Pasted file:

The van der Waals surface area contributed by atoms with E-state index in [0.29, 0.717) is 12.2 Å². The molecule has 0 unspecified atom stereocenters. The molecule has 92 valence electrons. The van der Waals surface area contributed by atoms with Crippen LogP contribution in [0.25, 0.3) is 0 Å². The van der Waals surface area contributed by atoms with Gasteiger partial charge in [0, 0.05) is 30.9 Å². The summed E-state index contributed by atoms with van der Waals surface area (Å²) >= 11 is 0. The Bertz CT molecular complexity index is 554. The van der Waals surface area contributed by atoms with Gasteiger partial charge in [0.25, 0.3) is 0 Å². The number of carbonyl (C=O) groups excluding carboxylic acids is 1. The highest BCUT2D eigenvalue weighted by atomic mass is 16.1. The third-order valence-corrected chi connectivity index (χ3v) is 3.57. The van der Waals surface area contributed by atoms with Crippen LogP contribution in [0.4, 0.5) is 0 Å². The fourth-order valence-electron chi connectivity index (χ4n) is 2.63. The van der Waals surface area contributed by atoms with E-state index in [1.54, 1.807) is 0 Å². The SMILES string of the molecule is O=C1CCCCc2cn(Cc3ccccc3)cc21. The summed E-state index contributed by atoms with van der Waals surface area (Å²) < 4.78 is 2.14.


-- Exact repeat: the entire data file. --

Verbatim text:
The van der Waals surface area contributed by atoms with E-state index in [0.29, 0.717) is 12.2 Å². The molecule has 0 unspecified atom stereocenters. The molecule has 92 valence electrons. The van der Waals surface area contributed by atoms with Crippen LogP contribution in [0.25, 0.3) is 0 Å². The van der Waals surface area contributed by atoms with Gasteiger partial charge in [0, 0.05) is 30.9 Å². The summed E-state index contributed by atoms with van der Waals surface area (Å²) >= 11 is 0. The Bertz CT molecular complexity index is 554. The van der Waals surface area contributed by atoms with Gasteiger partial charge in [0.25, 0.3) is 0 Å². The number of carbonyl (C=O) groups excluding carboxylic acids is 1. The highest BCUT2D eigenvalue weighted by atomic mass is 16.1. The third-order valence-corrected chi connectivity index (χ3v) is 3.57. The van der Waals surface area contributed by atoms with Crippen LogP contribution in [0.4, 0.5) is 0 Å². The fourth-order valence-electron chi connectivity index (χ4n) is 2.63. The van der Waals surface area contributed by atoms with E-state index in [1.54, 1.807) is 0 Å². The SMILES string of the molecule is O=C1CCCCc2cn(Cc3ccccc3)cc21. The summed E-state index contributed by atoms with van der Waals surface area (Å²) < 4.78 is 2.14.